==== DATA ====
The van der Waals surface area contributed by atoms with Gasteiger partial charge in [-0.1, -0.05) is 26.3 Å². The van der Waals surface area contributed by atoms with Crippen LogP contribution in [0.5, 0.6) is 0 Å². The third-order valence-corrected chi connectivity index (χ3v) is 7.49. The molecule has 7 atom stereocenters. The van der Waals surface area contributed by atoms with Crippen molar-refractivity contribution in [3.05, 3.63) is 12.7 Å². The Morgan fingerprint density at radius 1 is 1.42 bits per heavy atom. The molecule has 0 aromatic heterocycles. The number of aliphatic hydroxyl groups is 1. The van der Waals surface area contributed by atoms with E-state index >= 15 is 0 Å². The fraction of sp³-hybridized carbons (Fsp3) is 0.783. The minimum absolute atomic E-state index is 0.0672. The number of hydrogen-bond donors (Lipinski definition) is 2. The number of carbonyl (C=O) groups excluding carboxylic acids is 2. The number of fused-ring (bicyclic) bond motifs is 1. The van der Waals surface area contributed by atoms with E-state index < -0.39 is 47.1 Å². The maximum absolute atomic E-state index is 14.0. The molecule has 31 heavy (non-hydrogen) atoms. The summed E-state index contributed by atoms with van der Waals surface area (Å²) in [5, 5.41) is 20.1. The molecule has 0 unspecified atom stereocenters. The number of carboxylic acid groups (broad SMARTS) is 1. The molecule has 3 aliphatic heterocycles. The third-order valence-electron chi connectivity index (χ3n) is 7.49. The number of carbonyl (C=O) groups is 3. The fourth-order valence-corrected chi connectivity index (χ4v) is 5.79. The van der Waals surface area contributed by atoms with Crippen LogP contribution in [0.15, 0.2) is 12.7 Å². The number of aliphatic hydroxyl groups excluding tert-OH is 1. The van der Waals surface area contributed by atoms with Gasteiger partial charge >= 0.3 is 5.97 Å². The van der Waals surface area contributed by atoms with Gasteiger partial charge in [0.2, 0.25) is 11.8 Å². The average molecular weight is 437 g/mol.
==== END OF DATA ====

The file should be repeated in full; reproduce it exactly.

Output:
The van der Waals surface area contributed by atoms with Gasteiger partial charge in [-0.1, -0.05) is 26.3 Å². The van der Waals surface area contributed by atoms with Crippen LogP contribution in [0.5, 0.6) is 0 Å². The third-order valence-corrected chi connectivity index (χ3v) is 7.49. The molecule has 7 atom stereocenters. The van der Waals surface area contributed by atoms with Crippen molar-refractivity contribution in [3.05, 3.63) is 12.7 Å². The Morgan fingerprint density at radius 1 is 1.42 bits per heavy atom. The molecule has 0 aromatic heterocycles. The number of aliphatic hydroxyl groups is 1. The van der Waals surface area contributed by atoms with E-state index >= 15 is 0 Å². The fraction of sp³-hybridized carbons (Fsp3) is 0.783. The minimum absolute atomic E-state index is 0.0672. The number of hydrogen-bond donors (Lipinski definition) is 2. The number of carbonyl (C=O) groups excluding carboxylic acids is 2. The number of fused-ring (bicyclic) bond motifs is 1. The van der Waals surface area contributed by atoms with E-state index < -0.39 is 47.1 Å². The maximum absolute atomic E-state index is 14.0. The molecule has 31 heavy (non-hydrogen) atoms. The summed E-state index contributed by atoms with van der Waals surface area (Å²) in [5, 5.41) is 20.1. The molecule has 0 unspecified atom stereocenters. The number of carboxylic acid groups (broad SMARTS) is 1. The molecule has 3 aliphatic heterocycles. The third-order valence-electron chi connectivity index (χ3n) is 7.49. The number of carbonyl (C=O) groups is 3. The fourth-order valence-corrected chi connectivity index (χ4v) is 5.79. The van der Waals surface area contributed by atoms with Crippen LogP contribution in [0.15, 0.2) is 12.7 Å². The number of aliphatic hydroxyl groups excluding tert-OH is 1. The van der Waals surface area contributed by atoms with Gasteiger partial charge >= 0.3 is 5.97 Å². The van der Waals surface area contributed by atoms with Gasteiger partial charge in [0.2, 0.25) is 11.8 Å². The average molecular weight is 437 g/mol.